Bilingual Education in Texas

By ArelyGR
  • English Only instruction

    Indigenous Spanish speakers in Texas endured mandated English Only instruction, and Mexican Americans in Texas were placed in segregated schools until segregation was ruled illegal. This lasted until 1950.
  • Escuelitas

    Barrio schools (escuelitas) were found mainly in South Texas, and offered home-based reading and writing instruction in Spanish for preschoolers. They operated as late as 1965.
  • First 100 (English) Words

    The League of United Latin American Citizens (LULAC) established the "First 100 (English) Words" program for Spanish-speaking preschoolers.
  • Little School of the 400

    LULAC in cooperation with the American G.I. Forum, organized the community-based "Little School of the 400." These schools taught basic English vocabulary considered essential for success in the formal school setting.
  • Summer preschool programs

    The Texas Education Agency launched "Little Schools of the 400" summer preschool programs.
  • Bilingual schooling

    During the 60's:
    - The civil-rights movement of the Johnson administration caused a major change in the perception of ethnic minorities. - Institutionally segregated schooling ended.- Equal educational opportunities for linguistically and culturally atypical learners became a desirable goal. - Bilingual schooling emerged as an alternative approach.
  • Texas and ESL programs

  • Disadvantaged students

    The federal Elementary and Secondary Education Act of 1965 and other legislation sparked a flurry of compensatory measures for "disadvantaged" students.
  • TEA accreditation standard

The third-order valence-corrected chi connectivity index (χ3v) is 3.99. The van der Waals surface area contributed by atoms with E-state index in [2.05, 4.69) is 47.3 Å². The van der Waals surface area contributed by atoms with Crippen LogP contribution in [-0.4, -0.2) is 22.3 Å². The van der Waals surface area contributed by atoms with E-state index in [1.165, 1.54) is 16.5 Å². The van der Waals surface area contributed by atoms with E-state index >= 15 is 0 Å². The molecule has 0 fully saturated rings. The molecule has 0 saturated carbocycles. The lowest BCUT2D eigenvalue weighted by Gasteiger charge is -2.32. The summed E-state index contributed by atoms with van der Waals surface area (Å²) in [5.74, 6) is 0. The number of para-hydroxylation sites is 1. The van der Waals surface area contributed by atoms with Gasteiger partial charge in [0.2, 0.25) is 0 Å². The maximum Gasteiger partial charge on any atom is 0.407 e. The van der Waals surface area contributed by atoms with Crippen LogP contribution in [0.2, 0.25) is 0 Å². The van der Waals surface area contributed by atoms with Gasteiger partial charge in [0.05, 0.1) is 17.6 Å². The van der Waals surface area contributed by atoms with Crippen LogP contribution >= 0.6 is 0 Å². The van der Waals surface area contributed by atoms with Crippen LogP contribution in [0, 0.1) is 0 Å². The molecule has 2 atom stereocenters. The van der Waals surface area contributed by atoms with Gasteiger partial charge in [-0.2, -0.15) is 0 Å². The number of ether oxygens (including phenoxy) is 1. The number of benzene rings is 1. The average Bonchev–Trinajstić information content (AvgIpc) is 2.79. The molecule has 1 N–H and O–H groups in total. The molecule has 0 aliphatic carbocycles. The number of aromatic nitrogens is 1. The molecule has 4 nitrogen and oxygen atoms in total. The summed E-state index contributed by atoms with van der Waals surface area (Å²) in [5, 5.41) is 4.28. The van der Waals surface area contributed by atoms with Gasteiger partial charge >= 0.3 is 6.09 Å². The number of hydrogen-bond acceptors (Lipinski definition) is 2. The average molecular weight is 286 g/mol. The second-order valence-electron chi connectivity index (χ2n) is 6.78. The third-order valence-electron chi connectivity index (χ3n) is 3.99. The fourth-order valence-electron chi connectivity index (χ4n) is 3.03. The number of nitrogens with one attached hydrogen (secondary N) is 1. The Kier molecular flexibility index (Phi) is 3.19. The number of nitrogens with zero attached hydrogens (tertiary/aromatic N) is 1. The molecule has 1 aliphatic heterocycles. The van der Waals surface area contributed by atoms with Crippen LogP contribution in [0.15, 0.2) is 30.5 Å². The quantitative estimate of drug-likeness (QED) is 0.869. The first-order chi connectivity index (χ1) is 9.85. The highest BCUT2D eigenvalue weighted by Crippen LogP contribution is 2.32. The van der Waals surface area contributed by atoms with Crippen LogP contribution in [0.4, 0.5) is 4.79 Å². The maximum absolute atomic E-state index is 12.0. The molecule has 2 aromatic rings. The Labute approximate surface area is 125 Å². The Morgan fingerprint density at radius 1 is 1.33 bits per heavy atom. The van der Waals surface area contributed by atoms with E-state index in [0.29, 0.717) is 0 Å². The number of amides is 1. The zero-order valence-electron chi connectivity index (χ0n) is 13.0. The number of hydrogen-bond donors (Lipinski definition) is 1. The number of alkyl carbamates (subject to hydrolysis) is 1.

The Texas Education Agency developed an accreditation standard that allowed school districts offer non-English-speaking children an instructional program using two languages.
  • Sixty-first Texas Legislature

  • Equal educational opportunity

    OCR director J. Stanley Pottinger issued a memorandum stipulating that those school districts with more than 5 percent national-origin minority children were obligated under Title VI of the Civil Rights Act of 1964 to provide equal educational opportunity for language-minority students.
  • United States vs. State of Texas

  • The United States Commission on Civil Rights

    The United States Commission on Civil Rights documented the effects of separate and unequal education from 1971 to 1974.
  • TABE

    The Texas Association for Bilingual Education (TABE) was established in San Antonio as an advocacy group for the rights of language minority children, particularly Spanish-speaking students.
  • Bilingual Education and Training Act

    Governor Dolph Briscoe signed into law the Bilingual Education and Training Act.
  • Lau v. Nichols

    The Lau v. Nichols decision of the United States Supreme Court assured the survival of the bilingual program.
  • United States v. Texas and Lau v. Nichols

  • Plyler vs. Doe

    Plyler vs. Doe: (Decision) The Texas statute that denied undocumented children a public-school education violated the 14th Amendment 's equal protection clause.
  • No Child Left Behind Act

    No Child Left Behind Act: All English language learners will be tested annually to measure how well they are learning English, so their parents will know they are progressing. States and schools will be held accountable for results.